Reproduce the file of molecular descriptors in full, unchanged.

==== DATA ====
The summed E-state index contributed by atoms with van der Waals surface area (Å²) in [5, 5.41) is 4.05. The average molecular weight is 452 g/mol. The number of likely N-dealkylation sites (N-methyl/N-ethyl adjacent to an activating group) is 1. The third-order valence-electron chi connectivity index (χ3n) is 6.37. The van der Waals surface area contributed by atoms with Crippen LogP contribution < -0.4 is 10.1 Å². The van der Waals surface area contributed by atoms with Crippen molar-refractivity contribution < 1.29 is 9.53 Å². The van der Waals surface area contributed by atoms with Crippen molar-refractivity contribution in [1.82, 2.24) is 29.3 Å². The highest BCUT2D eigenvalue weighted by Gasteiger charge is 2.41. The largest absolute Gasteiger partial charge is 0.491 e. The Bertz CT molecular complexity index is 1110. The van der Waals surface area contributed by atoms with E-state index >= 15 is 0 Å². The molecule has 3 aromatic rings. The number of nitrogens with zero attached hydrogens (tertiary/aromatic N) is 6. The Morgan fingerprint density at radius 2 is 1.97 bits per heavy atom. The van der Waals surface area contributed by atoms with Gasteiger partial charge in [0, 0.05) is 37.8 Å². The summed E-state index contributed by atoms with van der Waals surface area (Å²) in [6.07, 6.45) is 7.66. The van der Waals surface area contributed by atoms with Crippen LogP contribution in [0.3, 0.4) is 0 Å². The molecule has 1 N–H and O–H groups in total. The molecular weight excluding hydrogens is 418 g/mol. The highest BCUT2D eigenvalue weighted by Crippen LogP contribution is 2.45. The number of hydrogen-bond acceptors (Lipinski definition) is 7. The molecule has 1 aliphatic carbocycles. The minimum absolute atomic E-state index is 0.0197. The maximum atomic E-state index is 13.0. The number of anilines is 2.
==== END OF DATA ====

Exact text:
The summed E-state index contributed by atoms with van der Waals surface area (Å²) in [5, 5.41) is 4.05. The average molecular weight is 452 g/mol. The number of likely N-dealkylation sites (N-methyl/N-ethyl adjacent to an activating group) is 1. The third-order valence-electron chi connectivity index (χ3n) is 6.37. The van der Waals surface area contributed by atoms with Crippen LogP contribution < -0.4 is 10.1 Å². The van der Waals surface area contributed by atoms with Crippen molar-refractivity contribution < 1.29 is 9.53 Å². The van der Waals surface area contributed by atoms with Crippen molar-refractivity contribution in [1.82, 2.24) is 29.3 Å². The highest BCUT2D eigenvalue weighted by Gasteiger charge is 2.41. The largest absolute Gasteiger partial charge is 0.491 e. The Bertz CT molecular complexity index is 1110. The van der Waals surface area contributed by atoms with E-state index >= 15 is 0 Å². The molecule has 3 aromatic rings. The number of nitrogens with zero attached hydrogens (tertiary/aromatic N) is 6. The Morgan fingerprint density at radius 2 is 1.97 bits per heavy atom. The van der Waals surface area contributed by atoms with Gasteiger partial charge in [0, 0.05) is 37.8 Å². The summed E-state index contributed by atoms with van der Waals surface area (Å²) in [6.07, 6.45) is 7.66. The van der Waals surface area contributed by atoms with Crippen LogP contribution in [0.3, 0.4) is 0 Å². The molecule has 1 N–H and O–H groups in total. The molecular weight excluding hydrogens is 418 g/mol. The highest BCUT2D eigenvalue weighted by Crippen LogP contribution is 2.45. The number of hydrogen-bond acceptors (Lipinski definition) is 7. The molecule has 1 aliphatic carbocycles. The minimum absolute atomic E-state index is 0.0197. The maximum atomic E-state index is 13.0. The number of anilines is 2.